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L. Hazari Mal Kuthiala Vs. the Income-tax Officer, Special Circle, Ambala Cantt. - Court Judgment

LegalCrystal Citation
SubjectDirect Taxation
CourtSupreme Court of India
Decided On
Judge
Reported inAIR1961SC200; [1961]41ITR12(SC); [1961]1SCR892
ActsPatiala Income-tax Act, Samvat 2001 - Sections 5, 5(5) and 34; Indian Finance Act, 1950 - Sections 13; Indian Income-tax Act - Sections 5(5), 5(7A), 64 and 64(1); Code of Civil Procedure (CPC), 1908 - Sections 24; Constitution of India - Articles 14, 132, 133, 226 and 320(3)
AppellantL. Hazari Mal Kuthiala
RespondentThe Income-tax Officer, Special Circle, Ambala Cantt.
Cases ReferredPannalal Binjraj v. Union of India
Excerpt:
transfer of pending and non pending cases - indian income tax act 1922 (1) of 1922) s.64 (1) and indian finance act s.13. - - the appellant firm raised objections, but failed, and then filed the petition under art. this principle is well-settled. even so, we do not think that the failure to consult the central board of revenue renders the order of the commissioner ineffective. in view of what has been said in these cases, the failure to consult the central board of revenue does not destroy the effectiveness of the order passed by the commissioner, however wrong it might be from the administrative point of view. the failure to conform to the duty did not rob the commissioner of the power which he exercised, and the exercise of the power cannot, therefore, by questioned by the..........act, 2001, came into force. later still, the indian finance act, 1950 (26 of 1950), applied the indian income-tax act to the part b states, which had emerged as a result of political changes. section 13 of the indian finance act, 1950, repealed the income-tax laws obtaining in the area of the part b states except for the purposes of levy, assessment and collection of income-tax and super-tax in respect of the period defined therein. 3. on march 12, 1955, the income-tax officer, special circle, ambala, issued a notice purporting to be under section 34 of the patiala income-tax act of samvat 2001 to the appellant firm calling upon it to file a return of its income and total world income, because he had reason to believe that the income had been under-assessed previous to this, on.....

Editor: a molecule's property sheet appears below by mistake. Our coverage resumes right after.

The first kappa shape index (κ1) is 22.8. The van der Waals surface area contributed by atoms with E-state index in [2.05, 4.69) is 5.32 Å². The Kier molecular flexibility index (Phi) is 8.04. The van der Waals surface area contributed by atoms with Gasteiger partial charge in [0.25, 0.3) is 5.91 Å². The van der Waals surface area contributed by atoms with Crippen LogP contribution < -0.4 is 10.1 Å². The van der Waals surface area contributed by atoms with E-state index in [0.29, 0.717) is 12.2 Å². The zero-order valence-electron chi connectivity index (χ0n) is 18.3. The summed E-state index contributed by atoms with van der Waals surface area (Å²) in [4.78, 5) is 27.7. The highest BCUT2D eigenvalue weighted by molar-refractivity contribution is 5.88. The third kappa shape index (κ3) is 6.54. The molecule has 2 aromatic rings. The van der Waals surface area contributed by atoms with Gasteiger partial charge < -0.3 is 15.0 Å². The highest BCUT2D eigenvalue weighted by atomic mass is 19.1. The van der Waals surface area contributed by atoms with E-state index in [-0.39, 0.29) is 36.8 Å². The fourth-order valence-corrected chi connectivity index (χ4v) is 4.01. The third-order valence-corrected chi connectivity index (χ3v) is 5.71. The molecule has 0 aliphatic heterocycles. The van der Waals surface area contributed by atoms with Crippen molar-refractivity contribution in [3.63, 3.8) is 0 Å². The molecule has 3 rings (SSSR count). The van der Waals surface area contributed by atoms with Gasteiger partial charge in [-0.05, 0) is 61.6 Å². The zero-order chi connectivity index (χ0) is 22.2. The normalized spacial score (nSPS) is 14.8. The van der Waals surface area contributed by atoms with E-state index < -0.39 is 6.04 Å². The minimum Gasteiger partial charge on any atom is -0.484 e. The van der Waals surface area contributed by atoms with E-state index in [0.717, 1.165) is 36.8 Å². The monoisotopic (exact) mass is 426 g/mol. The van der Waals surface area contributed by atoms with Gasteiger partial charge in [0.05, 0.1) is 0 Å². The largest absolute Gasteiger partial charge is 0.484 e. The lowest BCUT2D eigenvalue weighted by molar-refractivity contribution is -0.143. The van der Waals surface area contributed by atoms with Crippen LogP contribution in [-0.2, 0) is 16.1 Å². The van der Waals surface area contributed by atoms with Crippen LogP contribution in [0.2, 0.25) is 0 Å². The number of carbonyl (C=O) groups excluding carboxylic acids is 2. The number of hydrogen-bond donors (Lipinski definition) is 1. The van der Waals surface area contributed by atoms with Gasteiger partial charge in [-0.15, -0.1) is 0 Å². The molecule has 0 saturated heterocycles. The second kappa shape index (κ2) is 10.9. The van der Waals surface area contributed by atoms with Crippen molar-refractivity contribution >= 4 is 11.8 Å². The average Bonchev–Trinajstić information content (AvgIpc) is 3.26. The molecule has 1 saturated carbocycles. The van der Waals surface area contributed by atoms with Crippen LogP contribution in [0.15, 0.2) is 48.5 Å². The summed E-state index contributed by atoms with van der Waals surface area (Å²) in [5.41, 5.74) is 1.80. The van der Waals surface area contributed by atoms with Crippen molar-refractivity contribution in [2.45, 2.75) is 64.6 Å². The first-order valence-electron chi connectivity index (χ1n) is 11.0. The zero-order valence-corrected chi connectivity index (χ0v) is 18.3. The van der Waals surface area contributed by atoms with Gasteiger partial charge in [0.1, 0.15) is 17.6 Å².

Judgment:

Hidayatullah, J.

1. The appellant firm, L. Hazarimal Kuthiala of Kapurthala, moved the high Court of Punjab under article 226 of the Constitution for writs of prohibition, certiorari, quo warranto, etc., against the Income-tax Officer, Special Circle, Ambala, and the Commissioner of Income-tax, Punjab (1), Himachal Pradesh, Bilaspur and Simla, in respect of reassessment of the income of the firm for the account year, 1945-46. The High Court dismissed the petition, but granted a certificate under Arts. 132 and 133 of the Constitution, and this appeal has been filed on that certificate.